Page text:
To add insult to injury, officials representing the Grand Prix have only offered a $200 voucher to the Las Vegas Grand Prix gift shop as reparations to single-day ticket holders who were forced to leave the stands. Those with three-day passes received nothing even though they only saw roughly a third of the track time they had paid to see.
Now, a group of disgruntled fans have gathered together to file a class action lawsuit against the Las Vegas Grand Prix and its owner, Liberty Media. AP News reports that they are seeking a minimum of $30,000 in damages.
Traffic for locals was out of control
It wasn't just those who were attending the race who suffered, though. The local Las Vegas residents had plenty to complain about with the Grand Prix as well. It seems that the event organizers did very little to make accommodations for those who live and work in the areas surrounding the strip. Gridlocked traffic and poor parking conditions made commuting through the area a nightmare for locals.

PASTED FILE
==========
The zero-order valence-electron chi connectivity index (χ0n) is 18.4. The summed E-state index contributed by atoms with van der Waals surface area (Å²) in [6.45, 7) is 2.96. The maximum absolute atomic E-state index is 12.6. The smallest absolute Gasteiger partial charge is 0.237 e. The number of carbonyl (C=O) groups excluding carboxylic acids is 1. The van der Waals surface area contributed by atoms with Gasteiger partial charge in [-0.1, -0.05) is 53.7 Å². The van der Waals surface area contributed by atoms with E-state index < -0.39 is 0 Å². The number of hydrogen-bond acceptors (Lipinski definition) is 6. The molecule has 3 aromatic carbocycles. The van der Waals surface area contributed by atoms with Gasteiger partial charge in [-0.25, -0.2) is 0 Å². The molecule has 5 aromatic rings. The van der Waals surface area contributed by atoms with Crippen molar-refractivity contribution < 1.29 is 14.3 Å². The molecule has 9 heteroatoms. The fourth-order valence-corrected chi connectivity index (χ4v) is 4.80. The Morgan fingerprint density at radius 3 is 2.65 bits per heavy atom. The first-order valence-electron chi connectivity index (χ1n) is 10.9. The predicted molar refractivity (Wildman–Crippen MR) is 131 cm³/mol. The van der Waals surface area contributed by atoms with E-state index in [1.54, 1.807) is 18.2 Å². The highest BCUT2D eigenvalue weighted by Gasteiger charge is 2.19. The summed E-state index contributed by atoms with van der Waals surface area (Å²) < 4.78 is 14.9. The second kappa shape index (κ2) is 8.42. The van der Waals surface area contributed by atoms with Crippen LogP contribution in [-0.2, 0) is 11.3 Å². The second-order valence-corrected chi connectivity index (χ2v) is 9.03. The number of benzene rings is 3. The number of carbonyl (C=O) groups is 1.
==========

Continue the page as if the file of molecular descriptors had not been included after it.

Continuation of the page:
"This race has made our lives a living hell," one of the Flamingo's servers told Markazi. "They started road work in April. They're telling us they might not be completely done with the teardown until just before New Year's Eve. And then what? Las Vegas is going to be back to normal for a few months before they get ready for the next race? Is this our new reality?" He also spoke to a bartender at The Venetian who said, "I don't think I can go through this every year. I'm just struggling to get through this week with the street closures and traffic. They're doing everything to get us to come to work during a time when everyone is saying 'Don't come to the Strip unless you have a ticket to the race.'"
This is a serious source of concern for locals, given that F1 has extended its deal to have Las Vegas host an annual Grand Prix until 2032.